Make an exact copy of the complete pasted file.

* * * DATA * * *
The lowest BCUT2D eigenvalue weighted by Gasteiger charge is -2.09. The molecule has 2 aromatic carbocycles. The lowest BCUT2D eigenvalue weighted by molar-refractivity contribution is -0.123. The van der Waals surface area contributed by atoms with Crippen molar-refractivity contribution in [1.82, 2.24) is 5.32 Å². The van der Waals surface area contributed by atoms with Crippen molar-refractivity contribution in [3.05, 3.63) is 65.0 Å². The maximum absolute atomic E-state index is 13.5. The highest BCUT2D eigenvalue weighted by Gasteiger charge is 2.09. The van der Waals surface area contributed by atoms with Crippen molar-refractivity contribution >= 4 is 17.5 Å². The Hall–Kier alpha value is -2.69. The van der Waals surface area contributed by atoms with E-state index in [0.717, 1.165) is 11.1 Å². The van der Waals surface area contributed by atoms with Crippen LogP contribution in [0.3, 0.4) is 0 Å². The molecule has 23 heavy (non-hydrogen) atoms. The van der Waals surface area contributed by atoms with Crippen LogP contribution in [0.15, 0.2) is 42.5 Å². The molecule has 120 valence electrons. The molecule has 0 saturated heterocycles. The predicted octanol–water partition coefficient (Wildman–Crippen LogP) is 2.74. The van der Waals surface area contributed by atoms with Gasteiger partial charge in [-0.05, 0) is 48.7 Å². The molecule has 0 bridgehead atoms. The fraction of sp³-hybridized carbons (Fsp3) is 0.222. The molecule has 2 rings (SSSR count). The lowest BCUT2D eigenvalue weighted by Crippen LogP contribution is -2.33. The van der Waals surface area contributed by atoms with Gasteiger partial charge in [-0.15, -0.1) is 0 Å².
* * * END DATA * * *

The lowest BCUT2D eigenvalue weighted by Gasteiger charge is -2.09. The molecule has 2 aromatic carbocycles. The lowest BCUT2D eigenvalue weighted by molar-refractivity contribution is -0.123. The van der Waals surface area contributed by atoms with Crippen molar-refractivity contribution in [1.82, 2.24) is 5.32 Å². The van der Waals surface area contributed by atoms with Crippen molar-refractivity contribution in [3.05, 3.63) is 65.0 Å². The maximum absolute atomic E-state index is 13.5. The highest BCUT2D eigenvalue weighted by Gasteiger charge is 2.09. The van der Waals surface area contributed by atoms with Crippen molar-refractivity contribution >= 4 is 17.5 Å². The Hall–Kier alpha value is -2.69. The van der Waals surface area contributed by atoms with E-state index in [0.717, 1.165) is 11.1 Å². The van der Waals surface area contributed by atoms with Crippen LogP contribution in [0.3, 0.4) is 0 Å². The molecule has 23 heavy (non-hydrogen) atoms. The van der Waals surface area contributed by atoms with Crippen LogP contribution in [0.15, 0.2) is 42.5 Å². The molecule has 120 valence electrons. The molecule has 0 saturated heterocycles. The predicted octanol–water partition coefficient (Wildman–Crippen LogP) is 2.74. The van der Waals surface area contributed by atoms with Gasteiger partial charge in [-0.05, 0) is 48.7 Å². The molecule has 0 bridgehead atoms. The fraction of sp³-hybridized carbons (Fsp3) is 0.222. The molecule has 2 rings (SSSR count). The lowest BCUT2D eigenvalue weighted by Crippen LogP contribution is -2.33. The van der Waals surface area contributed by atoms with Gasteiger partial charge in [-0.15, -0.1) is 0 Å².